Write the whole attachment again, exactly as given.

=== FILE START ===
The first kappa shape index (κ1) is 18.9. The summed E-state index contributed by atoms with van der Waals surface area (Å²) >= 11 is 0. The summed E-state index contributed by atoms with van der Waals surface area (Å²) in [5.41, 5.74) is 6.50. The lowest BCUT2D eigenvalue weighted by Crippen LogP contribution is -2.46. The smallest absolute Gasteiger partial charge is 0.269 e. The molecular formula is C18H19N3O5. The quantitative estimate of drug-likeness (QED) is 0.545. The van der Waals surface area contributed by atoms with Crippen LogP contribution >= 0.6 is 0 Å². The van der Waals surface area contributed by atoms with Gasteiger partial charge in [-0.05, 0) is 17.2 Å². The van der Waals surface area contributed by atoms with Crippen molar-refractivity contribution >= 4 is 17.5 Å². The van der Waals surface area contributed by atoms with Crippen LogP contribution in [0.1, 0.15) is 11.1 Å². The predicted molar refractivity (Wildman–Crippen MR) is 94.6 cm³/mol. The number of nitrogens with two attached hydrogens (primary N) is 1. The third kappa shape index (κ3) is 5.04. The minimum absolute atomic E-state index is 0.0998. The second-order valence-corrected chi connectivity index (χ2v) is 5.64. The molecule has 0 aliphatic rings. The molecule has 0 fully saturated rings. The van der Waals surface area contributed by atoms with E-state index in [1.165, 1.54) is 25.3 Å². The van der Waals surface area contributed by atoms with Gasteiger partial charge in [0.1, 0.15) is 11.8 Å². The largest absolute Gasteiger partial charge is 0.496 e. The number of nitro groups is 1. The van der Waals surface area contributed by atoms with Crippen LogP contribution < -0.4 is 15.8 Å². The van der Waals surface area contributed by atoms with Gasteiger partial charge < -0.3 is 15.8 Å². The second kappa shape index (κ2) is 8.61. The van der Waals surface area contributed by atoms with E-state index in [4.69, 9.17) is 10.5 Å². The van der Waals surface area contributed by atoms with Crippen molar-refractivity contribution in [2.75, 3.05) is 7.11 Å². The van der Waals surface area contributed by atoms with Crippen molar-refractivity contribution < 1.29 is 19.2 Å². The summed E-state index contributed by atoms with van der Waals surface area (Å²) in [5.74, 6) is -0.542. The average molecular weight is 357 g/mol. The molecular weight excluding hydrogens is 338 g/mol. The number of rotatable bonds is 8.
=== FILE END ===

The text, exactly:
The first kappa shape index (κ1) is 18.9. The summed E-state index contributed by atoms with van der Waals surface area (Å²) >= 11 is 0. The summed E-state index contributed by atoms with van der Waals surface area (Å²) in [5.41, 5.74) is 6.50. The lowest BCUT2D eigenvalue weighted by Crippen LogP contribution is -2.46. The smallest absolute Gasteiger partial charge is 0.269 e. The molecular formula is C18H19N3O5. The quantitative estimate of drug-likeness (QED) is 0.545. The van der Waals surface area contributed by atoms with Crippen LogP contribution >= 0.6 is 0 Å². The van der Waals surface area contributed by atoms with Gasteiger partial charge in [-0.05, 0) is 17.2 Å². The van der Waals surface area contributed by atoms with Crippen molar-refractivity contribution >= 4 is 17.5 Å². The van der Waals surface area contributed by atoms with Crippen LogP contribution in [0.1, 0.15) is 11.1 Å². The predicted molar refractivity (Wildman–Crippen MR) is 94.6 cm³/mol. The number of nitrogens with two attached hydrogens (primary N) is 1. The third kappa shape index (κ3) is 5.04. The minimum absolute atomic E-state index is 0.0998. The second-order valence-corrected chi connectivity index (χ2v) is 5.64. The molecule has 0 aliphatic rings. The molecule has 0 fully saturated rings. The van der Waals surface area contributed by atoms with E-state index in [1.165, 1.54) is 25.3 Å². The van der Waals surface area contributed by atoms with Gasteiger partial charge in [0.1, 0.15) is 11.8 Å². The largest absolute Gasteiger partial charge is 0.496 e. The number of nitro groups is 1. The van der Waals surface area contributed by atoms with Crippen LogP contribution < -0.4 is 15.8 Å². The van der Waals surface area contributed by atoms with Gasteiger partial charge < -0.3 is 15.8 Å². The second kappa shape index (κ2) is 8.61. The van der Waals surface area contributed by atoms with E-state index in [4.69, 9.17) is 10.5 Å². The van der Waals surface area contributed by atoms with Crippen molar-refractivity contribution in [2.75, 3.05) is 7.11 Å². The van der Waals surface area contributed by atoms with Crippen molar-refractivity contribution < 1.29 is 19.2 Å². The summed E-state index contributed by atoms with van der Waals surface area (Å²) in [5.74, 6) is -0.542. The average molecular weight is 357 g/mol. The molecular weight excluding hydrogens is 338 g/mol. The number of rotatable bonds is 8.